• The dwelling fire form, which covers only your dwelling and does not include personal property, personal liability or medical payments.
  • Modified coverage form, utilized for older homes in cases where the cost to rebuild is greater than the current market value of the home.
  • The broad form, which may insure your property against additional perils such as trees, falling objects and the freezing or rupture of plumbing.
  • The special form, which is considered one of the most popular homeowners insurance forms, as it insures your property and assets against all forms of peril, except for those that the policy specifically names are not covered, such as flood or earthquake.
  • The tenants form, which is used for renters and insures personal property against perils that are included in the broad form.

While these are some of the most common types of homeowner’s insurance coverage, there are additional coverage forms for certain cases such as townhouses, mobile homes or land used for farming or for raising livestock.

Homeowners Insurance Coverage Limitations

When you first obtain home insurance, your agent will help you to decide how much coverage you need as part of your policy. It is recommended that you review dwelling coverage from time to time as coverage limits can affect the amount of aid you can receive with your claim. For example, if the cost to replace your home is reduced, the insurance company may reduce the amount that they will pay on a claim. If your home’s value increases, it can be important to change your coverage limits in order to ensure that your homeowners insurance policy will be able to cover up to the replacement of your home should the need arise.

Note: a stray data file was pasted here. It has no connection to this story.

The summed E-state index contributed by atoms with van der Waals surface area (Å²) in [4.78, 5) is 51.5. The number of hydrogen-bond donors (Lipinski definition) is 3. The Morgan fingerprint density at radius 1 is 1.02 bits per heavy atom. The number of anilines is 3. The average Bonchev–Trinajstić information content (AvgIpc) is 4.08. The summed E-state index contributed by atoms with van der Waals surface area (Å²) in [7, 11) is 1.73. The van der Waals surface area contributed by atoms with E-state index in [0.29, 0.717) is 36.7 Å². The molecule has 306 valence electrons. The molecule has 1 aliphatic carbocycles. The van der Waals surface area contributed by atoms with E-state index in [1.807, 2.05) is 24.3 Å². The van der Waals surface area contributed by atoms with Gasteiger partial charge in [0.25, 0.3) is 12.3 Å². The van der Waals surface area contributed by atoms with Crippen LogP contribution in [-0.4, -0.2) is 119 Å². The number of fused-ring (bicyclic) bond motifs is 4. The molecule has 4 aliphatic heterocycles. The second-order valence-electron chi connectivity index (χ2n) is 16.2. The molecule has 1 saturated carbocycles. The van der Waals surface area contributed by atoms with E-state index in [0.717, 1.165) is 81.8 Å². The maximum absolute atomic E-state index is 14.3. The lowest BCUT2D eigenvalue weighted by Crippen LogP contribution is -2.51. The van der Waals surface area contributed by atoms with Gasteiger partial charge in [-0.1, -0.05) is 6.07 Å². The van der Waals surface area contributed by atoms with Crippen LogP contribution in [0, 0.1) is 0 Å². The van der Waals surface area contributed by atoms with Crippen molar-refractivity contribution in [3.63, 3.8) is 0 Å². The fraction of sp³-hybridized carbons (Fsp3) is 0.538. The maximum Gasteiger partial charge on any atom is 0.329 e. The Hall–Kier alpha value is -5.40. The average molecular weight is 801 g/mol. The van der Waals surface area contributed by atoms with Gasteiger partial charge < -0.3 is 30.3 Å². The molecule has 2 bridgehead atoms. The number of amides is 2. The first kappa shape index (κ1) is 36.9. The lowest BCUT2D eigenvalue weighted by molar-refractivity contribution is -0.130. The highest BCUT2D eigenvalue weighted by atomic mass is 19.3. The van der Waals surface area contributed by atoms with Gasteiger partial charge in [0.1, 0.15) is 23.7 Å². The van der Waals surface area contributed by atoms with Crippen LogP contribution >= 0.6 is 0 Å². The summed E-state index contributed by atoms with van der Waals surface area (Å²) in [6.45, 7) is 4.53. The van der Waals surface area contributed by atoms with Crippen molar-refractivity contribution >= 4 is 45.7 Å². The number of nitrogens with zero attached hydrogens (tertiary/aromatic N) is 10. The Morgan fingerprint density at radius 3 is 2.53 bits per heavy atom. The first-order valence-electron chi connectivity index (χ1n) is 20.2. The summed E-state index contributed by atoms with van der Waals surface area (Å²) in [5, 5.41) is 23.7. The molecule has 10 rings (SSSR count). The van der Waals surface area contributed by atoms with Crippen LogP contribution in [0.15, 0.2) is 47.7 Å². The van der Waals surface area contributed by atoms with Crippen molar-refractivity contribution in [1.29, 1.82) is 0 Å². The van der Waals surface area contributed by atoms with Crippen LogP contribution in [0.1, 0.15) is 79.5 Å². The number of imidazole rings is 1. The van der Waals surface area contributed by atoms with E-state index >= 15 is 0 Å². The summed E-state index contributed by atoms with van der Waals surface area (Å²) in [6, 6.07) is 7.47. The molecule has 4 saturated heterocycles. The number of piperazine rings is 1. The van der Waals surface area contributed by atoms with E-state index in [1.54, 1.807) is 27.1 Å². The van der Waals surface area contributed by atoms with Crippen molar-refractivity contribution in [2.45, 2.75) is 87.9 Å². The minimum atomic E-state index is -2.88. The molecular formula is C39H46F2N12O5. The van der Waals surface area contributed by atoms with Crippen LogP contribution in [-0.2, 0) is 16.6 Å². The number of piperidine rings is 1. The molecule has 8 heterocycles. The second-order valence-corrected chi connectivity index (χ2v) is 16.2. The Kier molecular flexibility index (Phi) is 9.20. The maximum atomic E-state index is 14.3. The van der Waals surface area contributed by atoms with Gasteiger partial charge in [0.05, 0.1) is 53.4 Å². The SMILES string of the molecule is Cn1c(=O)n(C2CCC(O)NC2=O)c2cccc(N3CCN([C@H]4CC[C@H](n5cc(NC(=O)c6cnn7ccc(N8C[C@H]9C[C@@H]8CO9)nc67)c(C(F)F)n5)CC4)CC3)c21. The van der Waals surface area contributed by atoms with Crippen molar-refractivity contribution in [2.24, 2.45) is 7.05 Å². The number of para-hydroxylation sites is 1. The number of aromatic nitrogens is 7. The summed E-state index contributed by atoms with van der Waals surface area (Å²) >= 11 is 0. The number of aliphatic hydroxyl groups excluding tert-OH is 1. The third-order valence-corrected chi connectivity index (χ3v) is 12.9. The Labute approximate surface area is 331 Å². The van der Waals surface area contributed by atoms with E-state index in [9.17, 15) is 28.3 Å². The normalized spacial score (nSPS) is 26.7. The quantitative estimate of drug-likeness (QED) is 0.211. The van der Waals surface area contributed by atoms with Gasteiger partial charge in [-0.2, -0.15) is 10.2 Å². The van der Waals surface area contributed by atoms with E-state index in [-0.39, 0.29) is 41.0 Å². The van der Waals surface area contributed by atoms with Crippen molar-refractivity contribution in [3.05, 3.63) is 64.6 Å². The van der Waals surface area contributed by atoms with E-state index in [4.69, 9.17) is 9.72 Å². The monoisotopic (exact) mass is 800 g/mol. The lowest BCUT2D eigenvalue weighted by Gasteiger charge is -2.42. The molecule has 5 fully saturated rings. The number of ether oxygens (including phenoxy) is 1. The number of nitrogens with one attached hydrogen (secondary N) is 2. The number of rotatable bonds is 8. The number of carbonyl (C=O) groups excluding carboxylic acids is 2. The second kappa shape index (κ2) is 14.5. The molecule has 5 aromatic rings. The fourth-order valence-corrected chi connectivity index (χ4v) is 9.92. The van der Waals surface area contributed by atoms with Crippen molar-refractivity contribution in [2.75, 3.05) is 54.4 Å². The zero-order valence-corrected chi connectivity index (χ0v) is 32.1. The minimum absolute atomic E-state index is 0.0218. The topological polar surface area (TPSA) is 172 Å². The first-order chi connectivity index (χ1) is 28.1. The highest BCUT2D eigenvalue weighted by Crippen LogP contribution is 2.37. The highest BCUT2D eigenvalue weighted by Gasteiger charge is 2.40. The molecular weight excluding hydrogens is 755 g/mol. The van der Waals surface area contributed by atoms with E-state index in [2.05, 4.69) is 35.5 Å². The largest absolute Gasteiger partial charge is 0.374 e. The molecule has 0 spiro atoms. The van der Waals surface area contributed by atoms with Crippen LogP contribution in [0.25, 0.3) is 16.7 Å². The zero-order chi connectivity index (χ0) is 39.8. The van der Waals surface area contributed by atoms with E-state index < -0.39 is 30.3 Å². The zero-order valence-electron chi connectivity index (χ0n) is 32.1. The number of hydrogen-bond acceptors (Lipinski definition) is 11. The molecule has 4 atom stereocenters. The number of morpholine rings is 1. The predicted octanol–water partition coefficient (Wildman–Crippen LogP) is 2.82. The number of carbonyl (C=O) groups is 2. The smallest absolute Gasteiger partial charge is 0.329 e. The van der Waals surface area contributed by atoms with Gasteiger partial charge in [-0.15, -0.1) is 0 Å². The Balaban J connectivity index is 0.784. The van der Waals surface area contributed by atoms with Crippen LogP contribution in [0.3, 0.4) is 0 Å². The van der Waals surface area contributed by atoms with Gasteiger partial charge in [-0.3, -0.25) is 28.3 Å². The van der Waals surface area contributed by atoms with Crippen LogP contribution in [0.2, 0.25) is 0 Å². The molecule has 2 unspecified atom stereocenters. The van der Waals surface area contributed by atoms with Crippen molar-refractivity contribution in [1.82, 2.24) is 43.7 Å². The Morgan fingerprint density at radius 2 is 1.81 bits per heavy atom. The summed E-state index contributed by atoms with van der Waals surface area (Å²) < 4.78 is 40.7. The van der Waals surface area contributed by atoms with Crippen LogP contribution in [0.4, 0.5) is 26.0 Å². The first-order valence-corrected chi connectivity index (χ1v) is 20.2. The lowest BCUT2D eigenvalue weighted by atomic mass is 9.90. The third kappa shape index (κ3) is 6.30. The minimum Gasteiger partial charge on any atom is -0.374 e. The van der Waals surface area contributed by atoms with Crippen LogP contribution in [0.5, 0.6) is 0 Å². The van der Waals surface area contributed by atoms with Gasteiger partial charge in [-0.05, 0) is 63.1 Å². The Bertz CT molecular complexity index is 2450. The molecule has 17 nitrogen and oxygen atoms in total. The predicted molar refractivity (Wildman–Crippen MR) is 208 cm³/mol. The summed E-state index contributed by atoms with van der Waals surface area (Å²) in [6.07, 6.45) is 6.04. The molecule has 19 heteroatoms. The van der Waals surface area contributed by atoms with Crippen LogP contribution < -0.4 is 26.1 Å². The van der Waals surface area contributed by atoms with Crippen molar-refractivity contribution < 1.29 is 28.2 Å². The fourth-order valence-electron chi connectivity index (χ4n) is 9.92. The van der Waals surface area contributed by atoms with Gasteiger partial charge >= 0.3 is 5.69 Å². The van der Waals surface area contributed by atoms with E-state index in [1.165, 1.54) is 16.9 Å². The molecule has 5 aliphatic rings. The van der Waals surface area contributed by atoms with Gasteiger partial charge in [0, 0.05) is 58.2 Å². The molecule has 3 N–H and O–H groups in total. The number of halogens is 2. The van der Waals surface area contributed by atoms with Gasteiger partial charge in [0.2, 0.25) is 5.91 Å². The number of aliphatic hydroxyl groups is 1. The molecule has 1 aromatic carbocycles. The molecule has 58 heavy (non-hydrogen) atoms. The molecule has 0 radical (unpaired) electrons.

The coverage limits that are set for personal property, personal liability, medical payments and other structures are determined by your overall dwelling coverage limit, as a percentage of that limit may be applied to these other types of coverage. It is important that you review each of these coverage limits in order to know what to expect should you ever need to file a claim. Similarly to dwelling coverage limits, you should review limits for other types of homeowner’s insurance coverage periodically.

Understanding the Deductibles Required When Filing a Claim

Although your home insurance costs will be determined by your home’s value, another important part of your homeowner’s insurance policy is deductibles. A deductible is the amount that you must pay out of pocket before a policy will pay for the loss or damage of a claim.

Deductibles can have a substantial effect on your homeowner’s insurance policy. as higher policy deductibles generally mean lower policy premiums and vice versa. It is important to review the deductible listed within your policy, as some deductibles are very high and can even be expressed as a percentage of the damage or loss rather than a dollar amount. While having a higher deductible can save you money on monthly premiums, it is important to make sure that you can pay the out of pocket deductible amount if you were to submit a claim to your insurer.